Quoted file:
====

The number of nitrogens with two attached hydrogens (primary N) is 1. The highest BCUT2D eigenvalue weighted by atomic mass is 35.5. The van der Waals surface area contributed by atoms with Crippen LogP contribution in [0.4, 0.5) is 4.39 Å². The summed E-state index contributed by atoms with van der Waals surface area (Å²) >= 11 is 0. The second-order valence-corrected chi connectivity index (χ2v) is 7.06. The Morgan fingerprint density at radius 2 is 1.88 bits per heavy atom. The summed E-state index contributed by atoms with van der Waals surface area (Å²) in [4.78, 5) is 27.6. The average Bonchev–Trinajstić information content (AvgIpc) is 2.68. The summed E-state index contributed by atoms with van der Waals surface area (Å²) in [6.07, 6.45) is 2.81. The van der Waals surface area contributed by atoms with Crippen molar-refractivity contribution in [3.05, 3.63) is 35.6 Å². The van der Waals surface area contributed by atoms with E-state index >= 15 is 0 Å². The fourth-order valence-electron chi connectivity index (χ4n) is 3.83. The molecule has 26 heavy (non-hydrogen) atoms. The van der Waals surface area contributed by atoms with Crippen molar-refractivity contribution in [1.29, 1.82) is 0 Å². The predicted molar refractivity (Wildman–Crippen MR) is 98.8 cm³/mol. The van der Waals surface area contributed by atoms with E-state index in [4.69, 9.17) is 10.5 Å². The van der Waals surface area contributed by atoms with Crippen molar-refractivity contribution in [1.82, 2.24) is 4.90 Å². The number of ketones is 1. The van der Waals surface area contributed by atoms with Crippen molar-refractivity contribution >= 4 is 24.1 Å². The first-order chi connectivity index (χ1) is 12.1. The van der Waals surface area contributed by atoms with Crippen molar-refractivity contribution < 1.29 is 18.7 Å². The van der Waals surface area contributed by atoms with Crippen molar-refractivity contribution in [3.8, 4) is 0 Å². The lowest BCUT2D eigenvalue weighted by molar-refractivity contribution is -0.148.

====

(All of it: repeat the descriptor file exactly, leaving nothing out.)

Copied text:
The number of nitrogens with two attached hydrogens (primary N) is 1. The highest BCUT2D eigenvalue weighted by atomic mass is 35.5. The van der Waals surface area contributed by atoms with Crippen LogP contribution in [0.4, 0.5) is 4.39 Å². The summed E-state index contributed by atoms with van der Waals surface area (Å²) >= 11 is 0. The second-order valence-corrected chi connectivity index (χ2v) is 7.06. The Morgan fingerprint density at radius 2 is 1.88 bits per heavy atom. The summed E-state index contributed by atoms with van der Waals surface area (Å²) in [4.78, 5) is 27.6. The average Bonchev–Trinajstić information content (AvgIpc) is 2.68. The summed E-state index contributed by atoms with van der Waals surface area (Å²) in [6.07, 6.45) is 2.81. The van der Waals surface area contributed by atoms with Crippen molar-refractivity contribution in [3.05, 3.63) is 35.6 Å². The van der Waals surface area contributed by atoms with E-state index >= 15 is 0 Å². The fourth-order valence-electron chi connectivity index (χ4n) is 3.83. The molecule has 26 heavy (non-hydrogen) atoms. The van der Waals surface area contributed by atoms with Crippen molar-refractivity contribution in [1.29, 1.82) is 0 Å². The predicted molar refractivity (Wildman–Crippen MR) is 98.8 cm³/mol. The van der Waals surface area contributed by atoms with E-state index in [4.69, 9.17) is 10.5 Å². The van der Waals surface area contributed by atoms with Crippen molar-refractivity contribution in [1.82, 2.24) is 4.90 Å². The number of ketones is 1. The van der Waals surface area contributed by atoms with Crippen molar-refractivity contribution >= 4 is 24.1 Å². The first-order chi connectivity index (χ1) is 12.1. The van der Waals surface area contributed by atoms with Crippen molar-refractivity contribution < 1.29 is 18.7 Å². The van der Waals surface area contributed by atoms with Crippen molar-refractivity contribution in [3.8, 4) is 0 Å². The lowest BCUT2D eigenvalue weighted by molar-refractivity contribution is -0.148.